Cultured Bit: How to Deal With the Loss of a Loved One Over the Holidays

If you’ve lost a grandparent or parent or any loved one – family or friend – in the past year, Thanksgiving is not going to be a turkey walk for you (sorry, can’t not use pun there). In fact, sitting at the traditional Thanksgiving table – a unilateral non-religious non-political (hopefully), it’s all about celebrating loved ones of all kinds (relative, friend, frenemy, political foe) – it’s about sharing a bounty with them. If one or more of them is recently missing – or your memories are all tied up with them at Thanksgiving – or any holiday – be prepared for a bounty of emotions bubbling up.

VITAS Healthcare has published a report on how to deal with these manifest memories and the sadness they cause to recur. VITAS is a senior care group and a grief counseling group.

They report that the first holiday season is the most difficult and to prepare for it in advance by making specific plans and obtaining the support you need. Also, we all know that anticipation of a holiday can be more difficult than the day itself.

Their Tips for Grief at the Holidays:

Set realistic expectations for yourself. Remind yourself that this year’s different. Decide if you can still handle the responsibilities you’ve had in the past. Examine the tasks and events of celebrating and ask yourself if you want to continue them. Take others up on offers to cook, shop, decorate, etc. Consider shopping by phone, Internet or catalogs this year. Isolating from feelings of grief – even if you feel like it – is probably the saddest thing you can do.

Surround yourself with people who love and support you. Share your plans with family and friends and let them know of any intended changes in holiday routine. Memories can sometimes be a source of comfort to the bereaved. Share your memories with others of holidays spent with your loved one by telling stories and looking at photo albums.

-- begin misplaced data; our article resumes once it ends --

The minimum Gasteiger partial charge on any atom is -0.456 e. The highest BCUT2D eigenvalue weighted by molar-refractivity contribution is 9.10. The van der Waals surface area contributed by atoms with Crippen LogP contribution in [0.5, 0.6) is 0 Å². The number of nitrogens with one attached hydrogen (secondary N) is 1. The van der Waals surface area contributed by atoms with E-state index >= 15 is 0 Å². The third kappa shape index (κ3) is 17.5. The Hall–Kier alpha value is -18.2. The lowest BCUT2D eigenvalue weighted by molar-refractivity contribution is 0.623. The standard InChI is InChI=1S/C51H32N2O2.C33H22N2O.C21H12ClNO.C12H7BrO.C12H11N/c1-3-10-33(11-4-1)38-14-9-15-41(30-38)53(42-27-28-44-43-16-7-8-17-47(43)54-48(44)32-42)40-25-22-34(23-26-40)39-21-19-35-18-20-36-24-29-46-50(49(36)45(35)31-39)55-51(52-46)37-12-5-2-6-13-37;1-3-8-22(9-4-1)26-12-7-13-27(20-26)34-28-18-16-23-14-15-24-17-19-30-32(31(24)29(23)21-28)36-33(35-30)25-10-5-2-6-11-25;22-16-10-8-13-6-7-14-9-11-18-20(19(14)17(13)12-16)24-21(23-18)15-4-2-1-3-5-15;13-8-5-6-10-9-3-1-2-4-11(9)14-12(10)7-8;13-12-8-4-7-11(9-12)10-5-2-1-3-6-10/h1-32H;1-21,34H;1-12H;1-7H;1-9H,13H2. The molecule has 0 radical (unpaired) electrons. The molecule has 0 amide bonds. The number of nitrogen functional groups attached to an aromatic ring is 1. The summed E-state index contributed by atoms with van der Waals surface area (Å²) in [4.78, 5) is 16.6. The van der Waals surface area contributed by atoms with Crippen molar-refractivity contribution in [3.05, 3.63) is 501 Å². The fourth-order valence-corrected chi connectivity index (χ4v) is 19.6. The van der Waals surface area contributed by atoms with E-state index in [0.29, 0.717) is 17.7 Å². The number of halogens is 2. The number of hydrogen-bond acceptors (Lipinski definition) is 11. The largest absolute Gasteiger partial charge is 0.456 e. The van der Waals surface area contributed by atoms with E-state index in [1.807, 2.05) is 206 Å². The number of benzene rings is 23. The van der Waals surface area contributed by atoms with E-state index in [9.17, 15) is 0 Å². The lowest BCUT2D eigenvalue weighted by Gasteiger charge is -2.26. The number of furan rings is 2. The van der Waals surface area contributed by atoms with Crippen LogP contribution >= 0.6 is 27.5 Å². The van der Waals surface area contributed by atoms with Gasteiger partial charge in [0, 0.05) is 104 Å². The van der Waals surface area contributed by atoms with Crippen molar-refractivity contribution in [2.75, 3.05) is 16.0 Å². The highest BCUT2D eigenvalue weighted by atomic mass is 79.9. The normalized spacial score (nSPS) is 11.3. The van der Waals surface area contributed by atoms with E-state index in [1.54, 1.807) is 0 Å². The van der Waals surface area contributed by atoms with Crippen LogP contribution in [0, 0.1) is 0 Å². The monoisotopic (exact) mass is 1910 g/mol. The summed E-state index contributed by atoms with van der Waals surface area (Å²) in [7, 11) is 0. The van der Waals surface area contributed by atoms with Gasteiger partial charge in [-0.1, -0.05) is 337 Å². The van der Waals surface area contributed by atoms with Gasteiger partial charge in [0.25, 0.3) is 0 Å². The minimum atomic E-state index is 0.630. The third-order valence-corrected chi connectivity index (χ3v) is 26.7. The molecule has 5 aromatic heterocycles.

Try to avoid “canceling” the holiday despite the temptation. It is OK to avoid some circumstances that you don’t feel ready to handle, but don’t isolate yourself. Allow yourself some time for solitude, remembering and grieving, but balance it with planned activities with others.

Allow yourself to feel joy, sadness, anger – allow yourself to grieve. It is important to recognize that every family member has his/her own unique grief experience and may have different needs related to celebrating the holidays. No one way is right or wrong. Experiencing joy and laughter does not mean you have forgotten your loved one.

Draw comfort from doing for others. Consider giving a donation or gift in memory of you loved one. Invite a guest who might otherwise be alone for the holidays. Adopt a needy family during the holiday season.

Take care of yourself. Avoid using alcohol to self-medicate your mood. Try to avoid the hustle and bustle of the holiday season. Physical exercise is often an antidote for depression. Writing in a journal can be a good outlet for your grief. Buy yourself something frivolous that you always wanted but never allowed yourself to indulge in.

Create a new tradition or ritual that accommodates your current situation. Some people find comfort in the old traditions. Others find them unbearably painful. Discuss with your family the activities you want to include or exclude this year. Some examples of new rituals and traditions include:

  • Announce beforehand that someone different will carve the turkey.
  • Create a memory box. You could fill it with photos of your loved one or written memory notes from family members and friends. Young children could include their drawings in the memory box.
  • Make a decorative quilt using favorite colors, symbols or images that remind you of the person who died.
  • Light a candle in honor of your absent loved one.
  • Put a bouquet of flowers on your holiday table in memory of your loved one.
  • Visit the cemetery and decorate the memorial site with holiday decorations.
  • Have a moment of silence during a holiday toast to honor your loved one.
  • Place a commemorative ornament on the Christmas tree.
  • Dedicate one of the Chanukah candles in memory of your loved one.
  • Write a poem about your loved one and read it during a holiday ritual.
  • Play your loved one’s favorite music or favorite game.
  • Plan a meal with your loved ones’ favorite foods.

The most important thing to remember is there is no right or wrong way to celebrate the holiday season after the death of a loved one, and that the best way to cope with that first holiday season is to plan ahead, get support from others and take it easy.

Books on Grief and the Holidays

James Miller, How Will I Get Through the Holidays? Twelve Ideas for Those Whose Loved One Has Died

Drs. Clarence Tucker and Cliff Davis, Holiday Blues—A Self-Help Manual on Grief Through the Holidays

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